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On Bombing Anniversary, Runners Look To ‘Close That Past And Start Again’

A crowd gathered at the finish line of the Boston Marathon Saturday morning for a Sports Illustrated cover shoot before the one-year anniversary of the bombings. (Michael Dwyer/AP)

A crowd gathered at the finish line of the Boston Marathon Saturday morning for a Sports Illustrated cover shoot before the one-year anniversary of the bombings. (Michael Dwyer/AP)

BOSTON — I remember going for a run on marathon day last April. It was already clear it was going to be a beautiful day, and it stayed that way until 2:49 p.m.

People will mark the one year anniversary of the Boston Marathon bombings in their own way today, but the weight of the day will fall most heavily at the finish line. That’s where survivors and first responders will hold a moment of silence at the time that first bomb went off.

It will be a day of mixed emotions for runners, who are anxious to run the marathon on Monday but also filled with the horrible memories of last year. Timmy King, of Boston, will run the Boston Marathon for the 21st straight time this year. He was among the thousands of people who showed up at the finish line early Saturday morning for a Sports Illustrated cover shoot.

“It’s time to close that past and start again,” he said. “Boston’s a great place. It’s full of energy. It’s full of good people. Like this [photo shoot,] we all came together and we did it together and it’s time to move onto the next year.”

The photo shoot on Saturday was a celebration. The picture will be quite a contrast to the famous photo on the magazine’s cover last April. Taken just seconds after the first bombs exploded, a runner is on the ground and three police officer are frozen in their first instance of reaction.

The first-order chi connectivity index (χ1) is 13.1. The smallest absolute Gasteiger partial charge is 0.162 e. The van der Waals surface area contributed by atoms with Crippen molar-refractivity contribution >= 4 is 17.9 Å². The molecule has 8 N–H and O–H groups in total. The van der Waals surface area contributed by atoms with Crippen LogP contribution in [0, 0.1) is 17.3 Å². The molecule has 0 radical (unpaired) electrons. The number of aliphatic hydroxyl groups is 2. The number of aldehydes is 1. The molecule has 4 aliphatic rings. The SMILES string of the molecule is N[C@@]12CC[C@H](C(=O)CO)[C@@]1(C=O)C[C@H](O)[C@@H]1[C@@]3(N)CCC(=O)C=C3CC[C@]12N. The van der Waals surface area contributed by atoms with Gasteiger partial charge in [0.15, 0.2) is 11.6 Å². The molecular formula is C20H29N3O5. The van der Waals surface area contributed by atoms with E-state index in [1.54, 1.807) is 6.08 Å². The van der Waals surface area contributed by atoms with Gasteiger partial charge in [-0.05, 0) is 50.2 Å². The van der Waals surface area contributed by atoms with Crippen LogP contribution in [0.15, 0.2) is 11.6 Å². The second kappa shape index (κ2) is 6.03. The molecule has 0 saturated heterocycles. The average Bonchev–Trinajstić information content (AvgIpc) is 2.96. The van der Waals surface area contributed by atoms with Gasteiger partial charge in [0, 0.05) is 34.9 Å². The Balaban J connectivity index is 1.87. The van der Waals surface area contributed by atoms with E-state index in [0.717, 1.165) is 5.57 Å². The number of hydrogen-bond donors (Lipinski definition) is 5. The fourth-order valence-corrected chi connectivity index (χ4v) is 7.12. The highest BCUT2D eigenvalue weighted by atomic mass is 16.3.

Michael Gosselin had already finished the race and was headed to his home in Boston’s South End when that picture was taken. Of the anniversary, he says, “it’s going to bring up a lot of bad memories again, but I think we’ve made a lot of progress moving forward. That’s what I’m trying to focus on with my runs, is really looking at all the positive things that have happened in the past year and to move on.”

A few hours after the bombings, I saw longtime race director Dave McGillivray at one of the first press conferences held by authorities. No one is closer to the Boston Marathon than he is, and I’ll never forget the look on his face that night. Today, Dave will be part of tribute event at the Hynes Convention Center.

“Certainly that’s the event we’re focused on in terms of remembering, because we really would like race day to be about the race,” he told me. “I think it’s the whole concept of not giving in — resilience, perseverance — not giving in and taking back what’s rightfully ours.”

And this morning, I’ll go for a run along the Charles River, just like I did a year ago today.

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